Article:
Thursday, 24 June 2010

Making the meaning affective: Peter Brunette's film studies

Still image from the final shot of L'Avventura (Michelangelo Antonioni, 1960)

 Luxuriating in the view over the Sicilian coast, the Mt. Etna volcano, and the Mediterranean sea here at the Taormina Film Festival. Oh yeah, and seeing some good films too!
Peter Brunette,  June 15, 2010

Rather than viewing the narrative content of Antonioni's films as symbolic, as representations of an absent meaning, [Peter] Brunette calls for an appreciation of the visual in and for itself, as meaning 'is made affective, through line, shape, and form' (60). Meaning emerges from the image, it is 'made affective'. Searching for authorial intent behind seemingly obvious symbols -- Brunette shows through the discrepancy between Antonioni's own suggestions and the contrasting critical reception of his films -- will inevitably say more about the critical frame employed, than the film itself. What Brunette is claiming is the loss of referent for the sign, the loss of signification. This links nicely to his deconstructive concern, which is itself indicative of the flaws in the existentialist debate. The absences that characteristically mark Antonioni's films (witness the vanishing Anna (Massari) in L'avventura) points not to a transcendental absence, but rather indicates the way out of the Platonic illusion of the coexisting Ideal and (vs) real. 'David Martin-Jones, '[Review of Brunette's book on Antonioni', Film-Philosophy, Volume 3 Number 50, December 1999
Katherine's exclamation [in Viaggio in Italia, Roberto Rossellini, 1954] is also emblematic of the death theme that permeates the film, and that culminates in the sequence so aptly described by Brunette in the following passage: "The parts begin to form themselves into a man and a woman; death has caught them making love, or at least wrapped tightly in each other's arms. Suddenly, the museum, the catacombs, and the Cumaean Sybil all come together in one startling image: the physicality and rawness of the ancient world, the ubiquity of death in life, and love, however inadequate and flawed, as the only possible solution". Asbjørn Grønstad, "The Gaze of Tiresias: Joyce, Rossellini and the Iconology of "The Dead"", Nordic Journal of English Studies, Vol. 1, No. 2, 2002, citing Peter Brunette, Roberto Rossellini, (Berkeley: University of California Press, 1987, 1996)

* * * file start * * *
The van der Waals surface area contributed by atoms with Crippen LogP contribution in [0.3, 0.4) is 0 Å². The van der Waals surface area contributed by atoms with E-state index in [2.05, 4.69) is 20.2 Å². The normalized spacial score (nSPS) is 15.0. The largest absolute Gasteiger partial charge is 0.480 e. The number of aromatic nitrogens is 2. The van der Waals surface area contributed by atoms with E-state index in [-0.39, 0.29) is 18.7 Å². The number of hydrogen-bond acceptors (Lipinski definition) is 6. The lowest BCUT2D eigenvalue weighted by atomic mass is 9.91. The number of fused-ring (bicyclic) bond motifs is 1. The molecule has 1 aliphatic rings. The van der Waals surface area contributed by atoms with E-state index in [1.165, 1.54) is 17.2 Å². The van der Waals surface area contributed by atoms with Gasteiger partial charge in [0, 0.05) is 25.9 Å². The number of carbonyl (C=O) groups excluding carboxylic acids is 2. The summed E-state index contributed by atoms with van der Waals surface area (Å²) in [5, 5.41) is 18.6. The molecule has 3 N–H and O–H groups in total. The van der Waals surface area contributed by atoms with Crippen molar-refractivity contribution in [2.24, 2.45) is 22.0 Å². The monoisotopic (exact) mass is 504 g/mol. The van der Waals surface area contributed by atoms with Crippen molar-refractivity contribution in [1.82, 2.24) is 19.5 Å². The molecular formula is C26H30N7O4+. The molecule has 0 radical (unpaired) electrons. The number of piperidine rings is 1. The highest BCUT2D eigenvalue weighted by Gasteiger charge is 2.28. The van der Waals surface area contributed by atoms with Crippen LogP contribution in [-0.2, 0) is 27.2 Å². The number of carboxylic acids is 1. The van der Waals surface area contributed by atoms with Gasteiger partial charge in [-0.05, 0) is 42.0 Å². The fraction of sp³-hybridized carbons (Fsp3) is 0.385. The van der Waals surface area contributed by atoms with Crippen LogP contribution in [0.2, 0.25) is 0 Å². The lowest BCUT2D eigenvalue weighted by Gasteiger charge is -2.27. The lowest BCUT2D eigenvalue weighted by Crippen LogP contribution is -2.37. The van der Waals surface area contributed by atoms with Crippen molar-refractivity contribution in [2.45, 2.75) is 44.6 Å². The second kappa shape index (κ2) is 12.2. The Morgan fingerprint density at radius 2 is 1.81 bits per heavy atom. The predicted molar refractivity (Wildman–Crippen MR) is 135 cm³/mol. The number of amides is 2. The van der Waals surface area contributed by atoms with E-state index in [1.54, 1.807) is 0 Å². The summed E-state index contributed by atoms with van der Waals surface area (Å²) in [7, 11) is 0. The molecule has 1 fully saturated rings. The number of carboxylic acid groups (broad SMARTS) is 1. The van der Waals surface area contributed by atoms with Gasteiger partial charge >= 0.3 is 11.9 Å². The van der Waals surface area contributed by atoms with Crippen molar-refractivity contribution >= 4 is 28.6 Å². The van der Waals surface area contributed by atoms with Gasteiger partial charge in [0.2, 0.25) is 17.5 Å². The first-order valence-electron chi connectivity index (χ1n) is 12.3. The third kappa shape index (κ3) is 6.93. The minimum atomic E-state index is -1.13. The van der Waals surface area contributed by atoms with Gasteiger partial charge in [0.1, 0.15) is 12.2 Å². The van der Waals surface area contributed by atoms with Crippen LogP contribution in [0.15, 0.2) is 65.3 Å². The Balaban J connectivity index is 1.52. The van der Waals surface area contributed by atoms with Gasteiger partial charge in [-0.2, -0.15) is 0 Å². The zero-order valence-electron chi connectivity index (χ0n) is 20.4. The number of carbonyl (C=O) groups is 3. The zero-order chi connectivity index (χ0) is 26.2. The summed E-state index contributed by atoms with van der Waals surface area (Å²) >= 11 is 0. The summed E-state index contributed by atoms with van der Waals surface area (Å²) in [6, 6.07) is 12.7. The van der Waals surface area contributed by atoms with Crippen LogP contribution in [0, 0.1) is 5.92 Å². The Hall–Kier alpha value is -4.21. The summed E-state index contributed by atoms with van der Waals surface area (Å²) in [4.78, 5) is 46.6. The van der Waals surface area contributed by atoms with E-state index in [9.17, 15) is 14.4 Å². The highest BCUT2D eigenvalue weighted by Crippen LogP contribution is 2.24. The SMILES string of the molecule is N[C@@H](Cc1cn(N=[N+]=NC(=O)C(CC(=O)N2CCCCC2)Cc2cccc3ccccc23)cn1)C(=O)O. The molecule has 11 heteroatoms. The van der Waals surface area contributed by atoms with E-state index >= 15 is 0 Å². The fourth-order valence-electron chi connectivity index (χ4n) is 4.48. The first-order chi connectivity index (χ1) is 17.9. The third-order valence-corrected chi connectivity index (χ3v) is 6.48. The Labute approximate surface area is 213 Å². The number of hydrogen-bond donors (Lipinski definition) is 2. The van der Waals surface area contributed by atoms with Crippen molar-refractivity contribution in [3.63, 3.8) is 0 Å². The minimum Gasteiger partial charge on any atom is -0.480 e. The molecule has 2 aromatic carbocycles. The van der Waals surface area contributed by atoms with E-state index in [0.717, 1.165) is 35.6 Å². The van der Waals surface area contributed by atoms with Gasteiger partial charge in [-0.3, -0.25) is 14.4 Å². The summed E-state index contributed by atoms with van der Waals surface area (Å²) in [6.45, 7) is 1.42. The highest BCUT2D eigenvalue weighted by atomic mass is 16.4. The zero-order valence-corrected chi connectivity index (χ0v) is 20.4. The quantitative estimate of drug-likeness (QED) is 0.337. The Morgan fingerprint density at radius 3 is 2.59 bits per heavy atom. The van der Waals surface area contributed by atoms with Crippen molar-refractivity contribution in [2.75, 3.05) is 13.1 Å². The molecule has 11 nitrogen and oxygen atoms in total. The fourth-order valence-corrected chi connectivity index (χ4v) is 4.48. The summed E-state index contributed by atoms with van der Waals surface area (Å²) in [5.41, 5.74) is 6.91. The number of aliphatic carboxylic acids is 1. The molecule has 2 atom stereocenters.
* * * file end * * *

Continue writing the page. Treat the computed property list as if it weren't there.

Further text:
In Peter Brunette and David Wills's much under-valued Screen/Play: Derrida and Film Theory [Princeton University Press, 1989] they discuss the form that a deconstructive mode of analysis might take. They write: 'From a deconstructive stand-point, analysis would no longer seek the supposed center of meaning but instead turn its attentions to the margins, where the supports of meaning are disclosed, to reading in and out of the text, examining the other texts onto which it opens itself out or from which it closes itself off'. [...] [I]t strikes me that a serious discussion of Brunette and Wills's book would be essential to any work purporting to discuss cinema and deconstructive politics.[...]  David Sorfa, Film-Philosophy, Vol. 2, No. 23, 1998
A number of the tributes to film critic and scholar Peter Brunette, who died last week at the Taormina Film Festival in Italy,  conveyed very movingly their opinion that he left this world while doing what he loved.

Those of us who followed Peter's activities and travels, at least from the vantage point of his social media network, certainly loved his updates on them, like his final Facebook posting above. His death was a huge shock, and a great loss, notably to the two spheres -- film scholarship and theory, and film criticism -- that he managed to join up, much more successfully than most, through his own prolific practice (he gave an account of some of the issues at stake in this choice in an interview here, and Gerald Peary's obituary beautifully refers to his unusual trajectory, for an academic, here).

FSFF's author's acquaintance with Peter Brunette began with his 'director books' (listed with his other work in his CV here), and in particular with his marvellous study of the films of Roberto Rossellini, now one of the best freely accessible e-books online, thanks to Peter and his publishers. Peter was a fan and an important supporter of freely accessible culture and ideas on the Web, as this article he wrote in 2000 testifies.

Fortunately, a very good selection of other articles and chapters (and a substantial podcast) by him may be experienced at the click of a mouse, quite aside from the virtual reams of online movie criticism under his byline. That means that the following list of links to the former work - to Peter Brunette's formal film studies - is, then, the most fitting tribute that FSFF can give to a scholar who gave so much and influenced so many in his too short (or just long enough) life.

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